RALEIGH — The Distillers Association of North Carolina, calling the state’s system of controlling liquor “an 80-year-old regulatory scheme,” is urging lawmakers to reform and modernize the antiquated system.
Such moves, DANC says in a statement, would be to the “benefit of our state and its citizens.”
“The state’s distillers are denied the right to self-distribute and the right to directly sell to consumers. Instead, they are forced to use a cumbersome state monopoly for both distribution and sales,” DANC says.
DANC represents nearly 50 North Carolina-based distilleries.
It’s difficult to profit from liquor in North Carolina when the state severely restricts direct sales from distillers to customers, says Scott Maitland, a brewer, distiller, restaurateur, and DANC vice president.
Liquor sales in North Carolina last year topped more than $1 billion, a record for the state, the N.C. Alcoholic Beverage Control Commission says in its annual report, released last month.
From there the money was distributed to some 50 state entities, including colleges in the UNC System and departments of government, including the state auditor, which, in August found that poor contract administration cost North Carolina taxpayers at least $11.3 million over 13 years. Unused warehouse space potentially cost the state $2.1 million over seven years, and a lack of monitoring left the state underpaid by at least $297,537 over two years.
“The fiscal year 2018 marks the [ABC commission’s] third consecutive record setting year for 10-digit sales, where retail sales surged and sales to restaurants and other businesses with mixed beverage permits increased over the prior year,” the report says. The billion-dollar ABC revenue resulted in an all-time high transfer of money into the General Fund for use by the N.C. General Assembly.”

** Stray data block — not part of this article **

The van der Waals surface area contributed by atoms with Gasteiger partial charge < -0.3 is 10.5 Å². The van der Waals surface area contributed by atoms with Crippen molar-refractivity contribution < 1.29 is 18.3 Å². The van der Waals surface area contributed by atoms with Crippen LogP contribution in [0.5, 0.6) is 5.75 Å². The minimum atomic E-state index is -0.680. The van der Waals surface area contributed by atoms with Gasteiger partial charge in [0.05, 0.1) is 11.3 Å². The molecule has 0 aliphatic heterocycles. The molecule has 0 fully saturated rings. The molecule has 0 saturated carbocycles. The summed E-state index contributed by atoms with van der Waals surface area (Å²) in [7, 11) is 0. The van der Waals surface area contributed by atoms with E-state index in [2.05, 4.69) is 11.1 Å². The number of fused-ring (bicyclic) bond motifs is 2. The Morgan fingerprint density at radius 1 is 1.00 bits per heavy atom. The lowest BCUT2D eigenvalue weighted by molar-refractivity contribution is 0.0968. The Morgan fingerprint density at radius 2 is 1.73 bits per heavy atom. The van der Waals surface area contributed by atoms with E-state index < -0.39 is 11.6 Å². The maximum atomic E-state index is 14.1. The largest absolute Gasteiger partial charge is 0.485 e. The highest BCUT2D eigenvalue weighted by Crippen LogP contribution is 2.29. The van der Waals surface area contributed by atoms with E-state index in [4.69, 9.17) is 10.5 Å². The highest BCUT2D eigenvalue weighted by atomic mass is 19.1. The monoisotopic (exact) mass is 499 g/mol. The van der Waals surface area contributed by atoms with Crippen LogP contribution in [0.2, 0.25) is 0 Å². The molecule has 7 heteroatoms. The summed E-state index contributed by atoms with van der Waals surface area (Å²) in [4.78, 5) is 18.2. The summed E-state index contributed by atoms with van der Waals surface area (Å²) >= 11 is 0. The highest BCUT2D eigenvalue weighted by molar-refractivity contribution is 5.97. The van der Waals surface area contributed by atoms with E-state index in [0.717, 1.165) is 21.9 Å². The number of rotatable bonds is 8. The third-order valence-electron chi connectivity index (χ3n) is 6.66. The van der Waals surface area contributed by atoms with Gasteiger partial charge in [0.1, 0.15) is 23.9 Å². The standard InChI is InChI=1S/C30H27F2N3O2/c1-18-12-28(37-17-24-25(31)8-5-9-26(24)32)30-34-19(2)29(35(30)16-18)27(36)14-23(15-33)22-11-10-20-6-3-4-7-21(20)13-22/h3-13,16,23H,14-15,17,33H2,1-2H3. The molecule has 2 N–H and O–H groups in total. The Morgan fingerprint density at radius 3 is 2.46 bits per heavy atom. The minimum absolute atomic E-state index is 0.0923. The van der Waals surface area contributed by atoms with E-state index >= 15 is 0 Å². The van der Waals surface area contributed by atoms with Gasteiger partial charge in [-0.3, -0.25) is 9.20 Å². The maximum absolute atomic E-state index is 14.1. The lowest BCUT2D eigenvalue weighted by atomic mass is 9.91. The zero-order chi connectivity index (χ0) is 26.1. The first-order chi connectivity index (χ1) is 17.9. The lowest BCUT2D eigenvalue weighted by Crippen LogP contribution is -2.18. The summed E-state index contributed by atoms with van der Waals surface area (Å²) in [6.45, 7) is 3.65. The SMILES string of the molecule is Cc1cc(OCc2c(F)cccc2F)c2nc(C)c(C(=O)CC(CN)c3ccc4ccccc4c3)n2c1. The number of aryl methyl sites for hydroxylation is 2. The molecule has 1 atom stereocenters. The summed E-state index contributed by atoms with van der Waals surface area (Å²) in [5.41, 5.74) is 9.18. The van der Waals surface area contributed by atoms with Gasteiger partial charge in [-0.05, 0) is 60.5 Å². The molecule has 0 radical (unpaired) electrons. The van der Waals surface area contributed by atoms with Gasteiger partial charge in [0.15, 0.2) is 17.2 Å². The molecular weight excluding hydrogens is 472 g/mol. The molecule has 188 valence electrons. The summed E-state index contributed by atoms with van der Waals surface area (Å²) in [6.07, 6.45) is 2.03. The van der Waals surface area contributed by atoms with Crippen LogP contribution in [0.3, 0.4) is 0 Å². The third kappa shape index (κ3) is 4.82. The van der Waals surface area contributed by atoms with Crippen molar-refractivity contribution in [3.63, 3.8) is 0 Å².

The N.C. distilling industry, DANC says, “accounts for less than 1 percent of those sales. As a comparison, the N.C. craft brewing industry, which enjoys limited rights to self-distribute and the right to sell directly to consumers, has grown into a $2 billion industry in less than 30 years with over a 10 percent market share of the overall beer market.”
“This incredibly inefficient system — created when nobody dreamed that there would be legal distilleries in North Carolina,” DANC says, “harms the North Carolina economy by chilling potential investment which would create jobs and taxes; it harms the consumers who would enjoy a wider range of choice; and it harms the entrepreneurs currently in the industry by severely hampering their ability to sell to willing consumers.”
DANC wants to remove limits and onerous record keeping requirements on sales made in a distillery; allow distilleries to sell a limited amount of cocktails; allow distilleries to sell directly to mixed beverage permittees if desired; and allow sales to consumers out of state, if allowed by the destination.
North Carolina is one of 17 remaining alcohol control states in the country, and it may well be the most restrictive. It’s the only state giving local boards control over what’s on the shelves.
Even control states such as neighbors South Carolina and Virginia have loosened alcohol regulations to allow distillers to sell mixed drinks, have enacted lenient sales rules for people to buy directly from distillers, and allow tastings in stores that sell liquor.